Even back then I knew I was drinking too much, but it was controllable, or at least I felt it was.
I could leave it from Monday until Thursday, but for some reason Thursday was becoming the start of the weekend. We’d have a special Thursday night dinner simply because the next day was Friday, and yes that involved the super chilled wine bottle in the fridge that tantalisingly dripped condensation as its pale crisp content swirled seductively into the oversized thin stemmed sparkling glass.
Boy, how I looked forward to that moment, and I’m damn sure the first glass never touched the side of my throat.
Friday night was no better, but it was Saturday when the real action took place.
We’d moved house into a new area and discovered a small local Italian restaurant that had recently opened.
We became good friends with the owner and his wife, and of course on a Saturday night they welcomed us with open arms. (On reflection, it was probably the open wallet they embraced more, but business is business and I’m probably being a bit flippant).
So the evening would start with wine before we went out, quickly followed by a never ending copious supply of wine during the evening and finally finishing the night in the next door neighbours house drinking more wine until who knows what time. (The neighbour liked entertaining but had some issues with going out, but that was ok with them, they were good friends who welcomed us round after we’d been out and they enjoyed the evening as much as we did)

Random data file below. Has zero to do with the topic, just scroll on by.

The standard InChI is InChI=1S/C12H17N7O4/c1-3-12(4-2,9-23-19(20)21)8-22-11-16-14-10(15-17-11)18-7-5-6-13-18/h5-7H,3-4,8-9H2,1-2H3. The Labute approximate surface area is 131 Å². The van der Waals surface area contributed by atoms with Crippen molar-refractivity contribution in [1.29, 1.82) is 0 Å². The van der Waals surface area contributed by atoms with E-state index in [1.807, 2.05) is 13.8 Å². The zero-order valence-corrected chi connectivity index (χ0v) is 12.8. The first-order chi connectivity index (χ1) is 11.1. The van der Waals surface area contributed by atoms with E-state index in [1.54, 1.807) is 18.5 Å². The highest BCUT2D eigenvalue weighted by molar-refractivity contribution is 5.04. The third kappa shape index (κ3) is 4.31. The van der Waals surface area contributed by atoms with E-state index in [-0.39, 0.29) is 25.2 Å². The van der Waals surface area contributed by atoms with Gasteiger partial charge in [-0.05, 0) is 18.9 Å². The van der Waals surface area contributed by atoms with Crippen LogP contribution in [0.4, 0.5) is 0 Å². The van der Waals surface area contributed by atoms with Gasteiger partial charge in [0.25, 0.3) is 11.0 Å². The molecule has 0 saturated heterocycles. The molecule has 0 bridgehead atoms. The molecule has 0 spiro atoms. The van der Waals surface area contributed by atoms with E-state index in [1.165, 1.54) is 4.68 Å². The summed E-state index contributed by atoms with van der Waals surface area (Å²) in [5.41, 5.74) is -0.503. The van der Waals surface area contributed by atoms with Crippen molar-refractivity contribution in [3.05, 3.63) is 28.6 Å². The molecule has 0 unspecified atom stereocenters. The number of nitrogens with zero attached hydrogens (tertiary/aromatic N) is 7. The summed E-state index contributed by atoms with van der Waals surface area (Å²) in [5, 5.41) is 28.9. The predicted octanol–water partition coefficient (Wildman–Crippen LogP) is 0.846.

However, by this point the association with wine and good times was building stronger and stronger. The idea that we could have it all, the Mediterranean lifestyle of dining out at the local Trattoria and celebrating with friends was a powerful force. Not only that, it was socially encouraged by TV and driven hard by the advertising companies.
Media companies such as MTV had discovered the power of video to sell music, and they used it to its full advantage by connecting it with wealth, consumerism and lifestyle. It was a very, very powerful force.
Lifestyle sells and people buy into it big time, including me.
I appreciate this story might sound like it’s going to end in some sort of squalid mess.
Thankfully life has been good. I’ve had my up times, and I’ve had my down times, mostly job and career related, but overall I consider myself to be very fortunate and I’d like it to stay that way.
As regards drinking wine, I’m pleased to say the excessive Saturday nights have calmed down, the Trattoria is still in business (although we rarely visit now) and the good neighbour friends separated, divorced and moved away.
The only constant in all this is that the drinking of wine has now crept up to 7 days a week!
To be clear on this, I don’t drink during the day – not even lunch time. I’ve never felt the need to. I only drink white wine once I get home and my trigger point is preparing the evening meal.
Further, I don’t drink until I’m falling over even though the amount I drink would put most “ordinary drinkers” into some sort of alcoholic coma, and that’s probably because my body has adjusted to tolerate the amount of wine I can comfortably consume. However, it has increased my weight significantly along with my blood pressure.
Also, it’s never stopped me from meeting my obligations in life or prevented me from going to work. I’m neither abusive, violent or bad tempered. In fact the only person it affects is me and my health!